Veterans Business Resources

a portal for all Veterans and SDV Small Business Owners

Understanding the Checklist; Part 1

WHY?  Why is the sky blue?  Why do clouds hang in the sky?  Why did the chicken really cross the road?  Why does it snow in April?  Why, why, why?  Why is 1 of the 5 “Ws” and the how questions that must be answered correctly to find success in this business of Government Contracting.  The 5 “Ws” and the how are who, what, when, where, WHY and how.  Today, we will deal with the WHY.  In my opinion, “WHY” is one of the most powerful words in the English language.  Webster defines “WHY” as; for what purpose, reason, or cause; with what intention, justification, or motive?  The reason, cause, or purpose for which; on account of which; for which.  The cause or intention underlying a given action or situation.  I believe that when we truly understand “WHY” we do certain things, we gain a greater appreciation for how they fit into the “big picture.”  The big picture for us is winning government contracts.  This post is 1 or 5 post dealing with “WHY.”  Why is it necessary to do the things listed under each of the 5 categories that make up the Contracting Checklist.

Please refer to the complete Contracting Checklist in the Government Contracting section of the Discussions board.  However, each individual section of the checklist will follow my WHY explanations for that section.

You were already given some reasons/explanations under each bullet in the Getting Started section.  Now, I will go into more detail and further explain the WHY of it all.

The Business Plan:  Take the vision of your business out of your head and put it on paper.  You might just be surprised to find that you overlooked some critical areas to  successfully launching your business.  Do you have enough financing?  How long before you reach the breakeven point?  Can you take a salary from the business income, if so, how much and starting when?  Are you giving yourself enough time to accomplish individual goals and objectives?  How do you know if/when you accomplished your goals and objectives?  Do you need insurance?  Do you have insurance?  Do you have enough insurance?  Do you have the right type of insurance?  Do you need employees?  Can you afford to hire your first employee?  How much can you afford to pay him/her?  As you can see, the list of questions can be quite extensive.

Get Business Start-up Education:  All of us need education.  Regardless of our Branch of Service or the length of our service, we all received an education on that Branch of Service.  Unlike the almost 100 percent dedicated time we had to study and prepare back then, most of us now have other responsibilities that limit the amount of time we can devote to study and preparation.  That’s ok, take your time, but keep in mind, the rules change.  That means you just embarked on a road of continuous learning and education.  Here is the good news; if other people learned it, you can too!  Educate yourself:  This business belongs to YOU!  YOU need to be smart on YOUR business!  Period.

Legal Entity:  Depending on the scale to which you intend to build your business, your personal tolerance to potential legal problems, your personal outlook on taxes, and several other considerations help determine the legal entity best suited to match your needs.  Educate yourself on the pros and cons of each legal entity type, make a list of questions and get legal advice before you pull the trigger.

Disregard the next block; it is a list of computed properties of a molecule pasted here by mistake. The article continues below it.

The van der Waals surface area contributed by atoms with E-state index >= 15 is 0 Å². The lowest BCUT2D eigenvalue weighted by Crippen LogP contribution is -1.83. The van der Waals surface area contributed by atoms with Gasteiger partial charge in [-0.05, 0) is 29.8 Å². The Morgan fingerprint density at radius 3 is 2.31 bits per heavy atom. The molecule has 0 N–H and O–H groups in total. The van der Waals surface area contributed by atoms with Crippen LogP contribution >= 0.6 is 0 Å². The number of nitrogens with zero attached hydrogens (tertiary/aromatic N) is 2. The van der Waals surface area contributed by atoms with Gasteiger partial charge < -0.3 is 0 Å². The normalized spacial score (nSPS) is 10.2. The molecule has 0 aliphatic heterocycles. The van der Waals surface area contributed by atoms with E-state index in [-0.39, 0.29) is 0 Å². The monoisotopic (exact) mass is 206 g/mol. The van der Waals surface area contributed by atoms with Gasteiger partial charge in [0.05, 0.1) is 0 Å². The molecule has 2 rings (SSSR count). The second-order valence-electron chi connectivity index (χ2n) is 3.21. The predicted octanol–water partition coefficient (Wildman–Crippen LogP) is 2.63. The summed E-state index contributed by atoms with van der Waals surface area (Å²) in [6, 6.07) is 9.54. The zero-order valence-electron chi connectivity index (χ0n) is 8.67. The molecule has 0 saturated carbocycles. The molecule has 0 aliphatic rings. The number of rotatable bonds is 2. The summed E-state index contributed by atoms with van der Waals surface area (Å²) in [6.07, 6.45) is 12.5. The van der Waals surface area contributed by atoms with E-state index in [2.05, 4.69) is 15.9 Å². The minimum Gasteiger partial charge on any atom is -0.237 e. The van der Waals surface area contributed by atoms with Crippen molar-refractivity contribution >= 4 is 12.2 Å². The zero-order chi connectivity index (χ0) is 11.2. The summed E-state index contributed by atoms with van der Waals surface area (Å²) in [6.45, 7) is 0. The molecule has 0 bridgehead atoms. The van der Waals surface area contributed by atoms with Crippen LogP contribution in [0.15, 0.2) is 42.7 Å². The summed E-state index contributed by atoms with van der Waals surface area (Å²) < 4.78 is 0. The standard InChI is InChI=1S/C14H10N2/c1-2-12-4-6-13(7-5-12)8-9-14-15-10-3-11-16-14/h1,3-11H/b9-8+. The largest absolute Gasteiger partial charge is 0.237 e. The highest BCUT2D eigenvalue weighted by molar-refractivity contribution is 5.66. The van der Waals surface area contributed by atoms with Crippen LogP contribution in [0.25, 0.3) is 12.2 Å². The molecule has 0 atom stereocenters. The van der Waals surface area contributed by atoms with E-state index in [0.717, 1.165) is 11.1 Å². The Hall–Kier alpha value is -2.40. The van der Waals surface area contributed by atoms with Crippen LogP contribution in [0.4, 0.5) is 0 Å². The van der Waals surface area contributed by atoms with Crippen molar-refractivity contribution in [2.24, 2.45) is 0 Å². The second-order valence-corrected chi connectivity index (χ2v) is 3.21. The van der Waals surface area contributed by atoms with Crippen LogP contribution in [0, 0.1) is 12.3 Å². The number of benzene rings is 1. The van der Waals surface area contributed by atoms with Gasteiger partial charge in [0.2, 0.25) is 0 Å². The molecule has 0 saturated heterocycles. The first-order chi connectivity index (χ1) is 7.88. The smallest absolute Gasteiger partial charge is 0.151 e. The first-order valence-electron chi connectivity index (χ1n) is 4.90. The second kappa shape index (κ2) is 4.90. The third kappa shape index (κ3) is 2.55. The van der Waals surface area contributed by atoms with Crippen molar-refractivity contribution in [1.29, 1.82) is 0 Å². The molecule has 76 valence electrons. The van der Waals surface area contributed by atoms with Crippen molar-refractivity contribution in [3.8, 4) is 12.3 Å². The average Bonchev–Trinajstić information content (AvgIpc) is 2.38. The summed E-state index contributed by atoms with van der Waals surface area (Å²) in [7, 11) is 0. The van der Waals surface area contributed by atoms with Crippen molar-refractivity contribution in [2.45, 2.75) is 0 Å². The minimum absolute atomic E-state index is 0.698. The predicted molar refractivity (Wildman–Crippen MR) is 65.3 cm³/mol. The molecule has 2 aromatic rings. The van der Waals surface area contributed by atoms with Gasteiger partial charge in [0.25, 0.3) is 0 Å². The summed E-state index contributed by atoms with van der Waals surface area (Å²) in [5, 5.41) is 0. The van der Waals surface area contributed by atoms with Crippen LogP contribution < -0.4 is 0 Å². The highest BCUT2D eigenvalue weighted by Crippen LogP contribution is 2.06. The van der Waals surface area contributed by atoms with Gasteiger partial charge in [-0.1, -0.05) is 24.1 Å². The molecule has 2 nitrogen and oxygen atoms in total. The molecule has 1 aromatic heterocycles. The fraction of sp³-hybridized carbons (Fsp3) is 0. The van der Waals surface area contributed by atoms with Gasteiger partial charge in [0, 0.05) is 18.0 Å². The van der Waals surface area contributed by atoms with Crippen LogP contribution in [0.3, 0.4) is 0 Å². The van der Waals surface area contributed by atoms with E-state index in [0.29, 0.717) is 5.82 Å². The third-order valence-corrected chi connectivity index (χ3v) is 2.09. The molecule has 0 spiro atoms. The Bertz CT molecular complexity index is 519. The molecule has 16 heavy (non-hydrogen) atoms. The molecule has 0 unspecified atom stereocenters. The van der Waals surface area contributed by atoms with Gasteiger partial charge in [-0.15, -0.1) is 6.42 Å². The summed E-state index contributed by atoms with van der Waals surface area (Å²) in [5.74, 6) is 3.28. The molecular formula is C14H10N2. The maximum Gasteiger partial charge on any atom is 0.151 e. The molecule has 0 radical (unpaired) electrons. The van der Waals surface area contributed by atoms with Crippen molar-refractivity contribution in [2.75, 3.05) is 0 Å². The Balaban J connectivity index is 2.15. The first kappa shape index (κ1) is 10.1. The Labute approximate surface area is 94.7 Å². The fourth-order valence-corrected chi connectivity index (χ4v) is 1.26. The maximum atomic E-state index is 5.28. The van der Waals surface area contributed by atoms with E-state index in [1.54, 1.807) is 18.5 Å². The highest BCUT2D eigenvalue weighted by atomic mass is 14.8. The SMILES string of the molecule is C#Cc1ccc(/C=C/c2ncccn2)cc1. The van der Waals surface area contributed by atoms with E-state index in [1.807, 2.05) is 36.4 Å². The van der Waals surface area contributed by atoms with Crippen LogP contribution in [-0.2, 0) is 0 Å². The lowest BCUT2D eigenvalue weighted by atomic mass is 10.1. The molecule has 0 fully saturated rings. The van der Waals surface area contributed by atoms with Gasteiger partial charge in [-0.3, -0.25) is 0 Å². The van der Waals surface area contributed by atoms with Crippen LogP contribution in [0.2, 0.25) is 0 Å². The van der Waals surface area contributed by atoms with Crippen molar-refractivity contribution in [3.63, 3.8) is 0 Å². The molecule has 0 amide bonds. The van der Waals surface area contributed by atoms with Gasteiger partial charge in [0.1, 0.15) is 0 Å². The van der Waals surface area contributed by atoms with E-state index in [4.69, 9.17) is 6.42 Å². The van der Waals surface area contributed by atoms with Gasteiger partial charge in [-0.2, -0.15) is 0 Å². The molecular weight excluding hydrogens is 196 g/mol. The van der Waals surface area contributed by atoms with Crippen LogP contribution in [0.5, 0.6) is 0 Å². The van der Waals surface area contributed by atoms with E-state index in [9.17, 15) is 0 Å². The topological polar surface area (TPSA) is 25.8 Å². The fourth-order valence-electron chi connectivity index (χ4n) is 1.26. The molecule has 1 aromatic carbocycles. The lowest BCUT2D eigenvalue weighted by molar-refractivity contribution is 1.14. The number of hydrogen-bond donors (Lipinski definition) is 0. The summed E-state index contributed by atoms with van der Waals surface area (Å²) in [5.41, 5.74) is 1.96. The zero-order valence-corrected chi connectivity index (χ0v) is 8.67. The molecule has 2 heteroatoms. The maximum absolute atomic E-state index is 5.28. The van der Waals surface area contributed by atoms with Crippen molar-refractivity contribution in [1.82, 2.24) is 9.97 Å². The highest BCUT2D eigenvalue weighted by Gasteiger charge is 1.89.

Company Name:  Select a company name that tells what you do.  This minor detail is part of your greater marketing campaign.  Marketing?  That sounds like selling to me, and I can’t sell, I’m not a salesman.  Yes you are, we all are, and we do it everyday.  We just don’t get paid for it.  Part of the Business Plan that you wrote in the first step is your Marketing Plan.

When possible, do not use a company name that you have a great personal attachment to.  At some point in the future after you’ve grown and developed your company into a highly successful, industry leader, you might choose to sell it.  When this happens, the name that you chose early on would have been successfully branded and very much synonymous with your business.  Any serious buyer will insist on taking the name too. 

  1. Getting Started: 
  • Write a Business Plan!  The plan will change over time, as will your business.  Most seasoned entrepreneurs will tell you that by far the most value in writing a Business Plan is the though process behind it.  Writing a Business Plan forces you to see and think about all the holes in your plan and your business.  PLAN YOUR WORK AND WORK YOUR PLAN!
  • Talk to other Small Business Owners, suppliers, competitors and others to see where you can establish an advantage.
  • Get business start-up education.  A good place to start is your local community college.
  • Contact your local Small Business Development Center (SBDC) run by the Small Business Administration (SBA):
  • Educate yourself on entrepreneurship and your industry by joining trade associations.  Talk with other business owners in your industry.
  • Determine your company’s legal entity (sole proprietorship, partnership, LLC, corporation, etc.)  If you’re seeking some legal protection between your business and yourself, a sole proprietor is not for you.  It is also advisable to get a lawyer for every legal entity OTHER THAN a sole proprietorship.
  • If you plan to incorporate, get an Employer Identification Number (EIN):,,id=102767,00.html?portlet=4
  • Select and register a company name that reflects what your company does.





Filed under: Getting Started, Government Contracting, The Checklist

One Response

  1. […] about the Contracting Checklist and the first 2 of the Three Simple Truths.  We did a series on Understanding the Checklist and Three Simple Truths that will help you in this Basics […]

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